Confidential information regarding juveniles has been shared with different agencies for years. When that includes the controversial topic of immigration, the law can get lost in the efforts of deciphering its meaning. These different agencies, mostly those with probation interests and law enforcement, routinely meet with federal agencies, such as Immigration and Customs Enforcement (“ICE”) about those in the juvenile justice system. This opened the door for deportation, especially if the information is shared with no consideration of confidentiality and with those who are tasked with caring for the juveniles – such as case workers and detention personnel. Many kids find themselves facing a system they are unfamiliar with, adults who they are not sure they can trust and a language they may not have yet mastered.

Advocates and Better Solutions

There are advocates who have worked with different juvenile agencies on behalf of both American juveniles and immigrant juveniles, to seek better solutions for addressing their challenges. It took many years, but on January 1, 2016, a new law took place. This California juvenile law addresses these challenges and provides clarity in areas that had been confusing in the past.

What the Changes in the Law Mean

As a result, and pursuant to Section 827(a)(1) of the Welfare and Institutions Code, there are some who are allowed to inspect a California juvenile’s case file. They include:

  • Court personnel
  • The county district attorney or city attorney. Any prosecutor who is authorized to prosecute a juvenile’s case may gain access to the case file.
  • The minor who is the subject of the proceeding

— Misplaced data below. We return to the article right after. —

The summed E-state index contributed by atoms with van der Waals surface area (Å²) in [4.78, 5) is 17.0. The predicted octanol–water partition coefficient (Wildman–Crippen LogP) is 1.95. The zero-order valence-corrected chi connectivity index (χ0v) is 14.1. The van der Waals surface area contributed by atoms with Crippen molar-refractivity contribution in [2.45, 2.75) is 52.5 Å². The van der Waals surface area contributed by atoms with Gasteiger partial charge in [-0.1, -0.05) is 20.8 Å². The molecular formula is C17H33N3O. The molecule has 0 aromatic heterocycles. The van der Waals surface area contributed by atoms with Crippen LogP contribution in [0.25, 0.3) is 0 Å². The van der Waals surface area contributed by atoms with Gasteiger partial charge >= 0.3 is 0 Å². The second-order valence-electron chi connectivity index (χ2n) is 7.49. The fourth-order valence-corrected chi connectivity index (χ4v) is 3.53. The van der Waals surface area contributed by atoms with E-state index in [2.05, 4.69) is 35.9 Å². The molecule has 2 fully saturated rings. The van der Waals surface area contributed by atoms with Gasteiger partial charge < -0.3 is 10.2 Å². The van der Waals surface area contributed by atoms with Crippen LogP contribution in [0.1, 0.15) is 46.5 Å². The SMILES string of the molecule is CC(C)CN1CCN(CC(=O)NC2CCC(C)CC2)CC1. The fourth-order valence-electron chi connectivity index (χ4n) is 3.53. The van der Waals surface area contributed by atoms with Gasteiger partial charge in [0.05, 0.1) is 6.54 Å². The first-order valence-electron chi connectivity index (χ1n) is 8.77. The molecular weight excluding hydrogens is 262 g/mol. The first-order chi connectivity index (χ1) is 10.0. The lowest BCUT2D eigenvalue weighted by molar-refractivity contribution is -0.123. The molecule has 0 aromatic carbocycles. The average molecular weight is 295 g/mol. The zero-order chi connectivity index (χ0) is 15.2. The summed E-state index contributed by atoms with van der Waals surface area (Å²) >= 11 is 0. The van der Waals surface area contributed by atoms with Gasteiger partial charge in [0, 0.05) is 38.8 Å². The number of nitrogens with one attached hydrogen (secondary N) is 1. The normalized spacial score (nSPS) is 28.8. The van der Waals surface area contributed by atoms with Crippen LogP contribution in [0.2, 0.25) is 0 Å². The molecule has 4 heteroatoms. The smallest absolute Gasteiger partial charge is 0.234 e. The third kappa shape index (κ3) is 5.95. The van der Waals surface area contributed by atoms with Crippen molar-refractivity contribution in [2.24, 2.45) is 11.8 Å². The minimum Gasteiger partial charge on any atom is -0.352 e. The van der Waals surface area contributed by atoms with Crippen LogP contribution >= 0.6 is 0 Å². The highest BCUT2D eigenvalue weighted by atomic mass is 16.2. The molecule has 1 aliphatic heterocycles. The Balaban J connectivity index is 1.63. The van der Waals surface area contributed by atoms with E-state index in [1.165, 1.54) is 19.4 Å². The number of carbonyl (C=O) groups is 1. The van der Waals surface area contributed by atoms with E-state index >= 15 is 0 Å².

• The minor’s parents or guardian
  • Attorneys for the parties, the judges who are over the case, probation officers and law enforcement agencies that are involved.
  • A superintendent or designee of the school district where the minor is enrolled or attending school
  • Any employees or members of a child protective agency who houses or knows information relevant to a case
  • California Department of Social Services (in some – not all – cases). This includes authorized attorneys or investigators employed by the agency
  • Any state agency providing treatment or supervision to the juvenile
  • The judge, commissioner, or other hearing officer assigned to a family law case
  • Any investigator assigned to the case by the court
  • Any state child support agency that is establishing paternity

Others may be involved and this is determined on a case-by-case need. It is worth noting that Federal immigration officials are not listed among the individuals and agencies that get automatic access to juvenile court records. Perhaps most interesting is that immigration attorneys are not given automatic access, either.

The goal was to ensure better protections for juveniles, especially when they face deportation. Many are afraid and may not have known they broke the laws, especially if they’re on the streets with no guidance. This is far more common than many might believe. Still, putting the protections in place can go a long way in guiding a juvenile down a different path according to our juvenile court lawyers.

For more information, speak to our juvenile court attorneys today.